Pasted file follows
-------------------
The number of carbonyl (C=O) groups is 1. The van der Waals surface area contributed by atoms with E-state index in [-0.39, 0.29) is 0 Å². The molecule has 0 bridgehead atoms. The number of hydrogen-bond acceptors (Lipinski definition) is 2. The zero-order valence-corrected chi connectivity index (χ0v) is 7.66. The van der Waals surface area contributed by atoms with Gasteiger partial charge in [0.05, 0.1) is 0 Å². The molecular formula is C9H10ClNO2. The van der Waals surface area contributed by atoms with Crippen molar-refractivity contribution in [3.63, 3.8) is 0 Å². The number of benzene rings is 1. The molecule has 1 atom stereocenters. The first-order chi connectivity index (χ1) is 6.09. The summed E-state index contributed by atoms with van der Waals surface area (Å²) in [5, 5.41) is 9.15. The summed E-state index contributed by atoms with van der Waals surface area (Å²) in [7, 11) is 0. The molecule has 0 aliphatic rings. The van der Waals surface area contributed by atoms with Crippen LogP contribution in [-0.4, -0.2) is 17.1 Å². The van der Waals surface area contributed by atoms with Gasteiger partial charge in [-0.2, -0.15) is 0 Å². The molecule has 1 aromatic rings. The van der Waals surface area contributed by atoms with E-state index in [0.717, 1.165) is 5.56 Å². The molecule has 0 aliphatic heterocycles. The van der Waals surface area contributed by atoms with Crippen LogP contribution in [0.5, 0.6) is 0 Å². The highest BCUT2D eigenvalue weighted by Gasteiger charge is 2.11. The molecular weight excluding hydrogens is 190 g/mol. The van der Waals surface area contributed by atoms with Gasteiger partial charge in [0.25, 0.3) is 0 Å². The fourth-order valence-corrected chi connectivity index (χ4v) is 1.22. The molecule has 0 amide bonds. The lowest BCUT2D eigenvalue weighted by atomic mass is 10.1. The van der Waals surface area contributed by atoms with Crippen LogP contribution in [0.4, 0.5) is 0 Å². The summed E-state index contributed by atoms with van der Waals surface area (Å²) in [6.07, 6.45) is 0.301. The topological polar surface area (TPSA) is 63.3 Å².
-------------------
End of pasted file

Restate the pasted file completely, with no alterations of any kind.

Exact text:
The number of carbonyl (C=O) groups is 1. The van der Waals surface area contributed by atoms with E-state index in [-0.39, 0.29) is 0 Å². The molecule has 0 bridgehead atoms. The number of hydrogen-bond acceptors (Lipinski definition) is 2. The zero-order valence-corrected chi connectivity index (χ0v) is 7.66. The van der Waals surface area contributed by atoms with Gasteiger partial charge in [0.05, 0.1) is 0 Å². The molecular formula is C9H10ClNO2. The van der Waals surface area contributed by atoms with Crippen molar-refractivity contribution in [3.63, 3.8) is 0 Å². The number of benzene rings is 1. The molecule has 1 atom stereocenters. The first-order chi connectivity index (χ1) is 6.09. The summed E-state index contributed by atoms with van der Waals surface area (Å²) in [5, 5.41) is 9.15. The summed E-state index contributed by atoms with van der Waals surface area (Å²) in [7, 11) is 0. The molecule has 0 aliphatic rings. The van der Waals surface area contributed by atoms with Crippen LogP contribution in [-0.4, -0.2) is 17.1 Å². The van der Waals surface area contributed by atoms with Gasteiger partial charge in [-0.2, -0.15) is 0 Å². The molecule has 1 aromatic rings. The van der Waals surface area contributed by atoms with E-state index in [0.717, 1.165) is 5.56 Å². The molecule has 0 aliphatic heterocycles. The van der Waals surface area contributed by atoms with Crippen LogP contribution in [0.5, 0.6) is 0 Å². The highest BCUT2D eigenvalue weighted by Gasteiger charge is 2.11. The molecular weight excluding hydrogens is 190 g/mol. The van der Waals surface area contributed by atoms with Gasteiger partial charge in [0.25, 0.3) is 0 Å². The fourth-order valence-corrected chi connectivity index (χ4v) is 1.22. The molecule has 0 amide bonds. The lowest BCUT2D eigenvalue weighted by atomic mass is 10.1. The van der Waals surface area contributed by atoms with Crippen LogP contribution in [0.4, 0.5) is 0 Å². The summed E-state index contributed by atoms with van der Waals surface area (Å²) in [6.07, 6.45) is 0.301. The topological polar surface area (TPSA) is 63.3 Å².